Diamonds may have been a girl’s best friend once upon a time, but it seems they've lost their sparkle among millennials. Young couples are increasingly choosing colorful stones such as rubies, emeralds, and sapphires for engagement jewelry, eschewing from a long-standing tradition (and marketing push) towards diamonds.
Speaking to, Experts recently told The Telegraph more and more millennials gravitate towards alternative engagement rings for a variety of ethical, financial, and even expressive reasons. "A generation of marital-age people are now prioritizing other things such as weddings, housing, and the cost of having children, rather than splashing out on a really expensive ring,” Anusha Couttigane, a senior analyst at Kantar Retail, told the publication. Couttigane noted that there's still a market for solitaire diamond rings. However, experts have noticed growth "in non-traditional designs which use a range of cheaper, colored stones too."
The typical spending amount for engagement rings is far less than it used to be, according to a new study from the insurance company Allianz. The long-standing (and wildly expensive) convention was to spend three-month's salary on it — but nowadays, the average is closer to £537 in the U.K., which is about $700 at the current exchange rate. Instead of shelling out on a rock, couples would rather save money to buy real estate or go on vacation, Allianz reported.
This isn't a totally new trend in the wedding jewelry business, though: Colorful stomes have been popular throughout history because of the uniqueness factor, according to Anna Flower from Gemfields, which supplies responsibly-sourced colored gems to brands. "There are meanings and connotations behind each," Flower told Refinery29. "Emeralds are believed to represent hope, and rubies passion, prosperity and protection." Recently, Gemfields has seen an upturn in all of its colored stones, she said — although, she highlighted the popularity of rubies as the most notable, since it's a rare gem. However, with the connotations around red being the color of love, they're proving particularly popular as engagement rings.
Colorful stones are not only cheaper, but there's also arguably more fashionable, as they allow for more experimentation with design. When it came time to choose her engagement ring, Charlie Boyd, executive fashion and jewelry editor at Harper’s Bazaar UK, opted for an antique art-deco opal ring in a platinum setting, surrounded by diamonds and emeralds. It was love at first sight, she told Refinery29. "As an editor, I see all sorts of jewelry 24/7," she explained. "When I showed it to my boyfriend at the time, he agreed it was the right one and immediately said that it was 'me in a ring.'"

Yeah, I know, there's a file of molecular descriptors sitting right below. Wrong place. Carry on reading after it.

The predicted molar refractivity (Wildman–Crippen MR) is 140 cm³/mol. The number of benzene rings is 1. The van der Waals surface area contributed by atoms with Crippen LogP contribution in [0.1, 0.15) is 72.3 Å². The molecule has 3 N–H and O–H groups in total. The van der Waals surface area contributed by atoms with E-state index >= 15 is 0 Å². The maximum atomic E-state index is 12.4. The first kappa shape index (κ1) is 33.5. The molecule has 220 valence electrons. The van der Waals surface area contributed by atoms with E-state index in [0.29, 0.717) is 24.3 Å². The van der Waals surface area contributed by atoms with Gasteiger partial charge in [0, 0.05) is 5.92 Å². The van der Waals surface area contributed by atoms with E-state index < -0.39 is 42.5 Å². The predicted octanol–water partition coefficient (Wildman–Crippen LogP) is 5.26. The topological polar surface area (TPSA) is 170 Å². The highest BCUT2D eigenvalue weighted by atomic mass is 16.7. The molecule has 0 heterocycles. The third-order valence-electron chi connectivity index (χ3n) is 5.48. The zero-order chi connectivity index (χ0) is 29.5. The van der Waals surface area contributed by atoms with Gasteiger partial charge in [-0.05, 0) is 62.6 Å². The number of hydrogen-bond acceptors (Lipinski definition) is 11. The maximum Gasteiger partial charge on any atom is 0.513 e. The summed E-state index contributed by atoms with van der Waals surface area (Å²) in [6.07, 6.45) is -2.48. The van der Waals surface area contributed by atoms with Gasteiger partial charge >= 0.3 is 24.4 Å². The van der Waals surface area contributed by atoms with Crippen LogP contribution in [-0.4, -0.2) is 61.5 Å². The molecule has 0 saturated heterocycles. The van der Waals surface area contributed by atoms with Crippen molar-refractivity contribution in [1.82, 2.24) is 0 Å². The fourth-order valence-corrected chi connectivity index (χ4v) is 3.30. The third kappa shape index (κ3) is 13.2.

Because she specializes in this particular category of fashion, Boyd said she wanted to make sure her ring felt "unusual" — and the combination of a rainbow-like stone and the unique setting sealed the deal. "I've always been very colorful in my style, so it was probably quite natural that I gravitated towards a colorful ring. Opals have always been my favorite stone, because of the rainbow play of light within them."
More people are seeking engagement rings that are somehow reflective of one's own love story. Fashion stylist Issie Gibbons, for instance, also opted for an opal, for sentimental reasons: She chose an antique Victorian opal set in pavé diamonds — a combination of her and her fiancé's birthstones — which would originally have been worn as a cocktail ring.
“We knew we wanted something with both, so we trawled around antique markets – literally for months! – until we found one we liked," Gibbons said. An alternative ring like hers is one that draws many questions, she noted: "Although a lot of the time people don't realize it's an engagement ring, but I quite like that – it's not obvious," Gibbons explained. "I've never been that keen on traditional diamond engagement rings and knew I wanted something a bit more personal and original."
Traditional engagement ring styles haven’t totally lost their shine among young couples, though. A 2016 report from De Beers showed that millennials spent $26 billion on diamond jewelry in its four key markets (China, India, Japan, and the United States) — more than any previous generation. Plus, the company predicted that the number of people shopping for the classic stone is expected to grow as this shopper ages.
However, diamonds may no longer be the most expensive stones on the market: The growing popularity of colored gems means that they, too, are becoming pricier and beyond the reach of many consumers. "In auction, we're seeing prices that we never saw before [for colored stones], John Benjamin, an expert in antique jewelry, told The Guardian. He characterized it as "a very different sort of marketplace from the old days," when you could find relatively affordable stones at an auction. In recent years, though, he said. "the prices have absolutely skyrocketed."
Frances Gerety was onto something in 1947 when she said diamonds are forever — now, though, rubies, emeralds, and opals can be, too.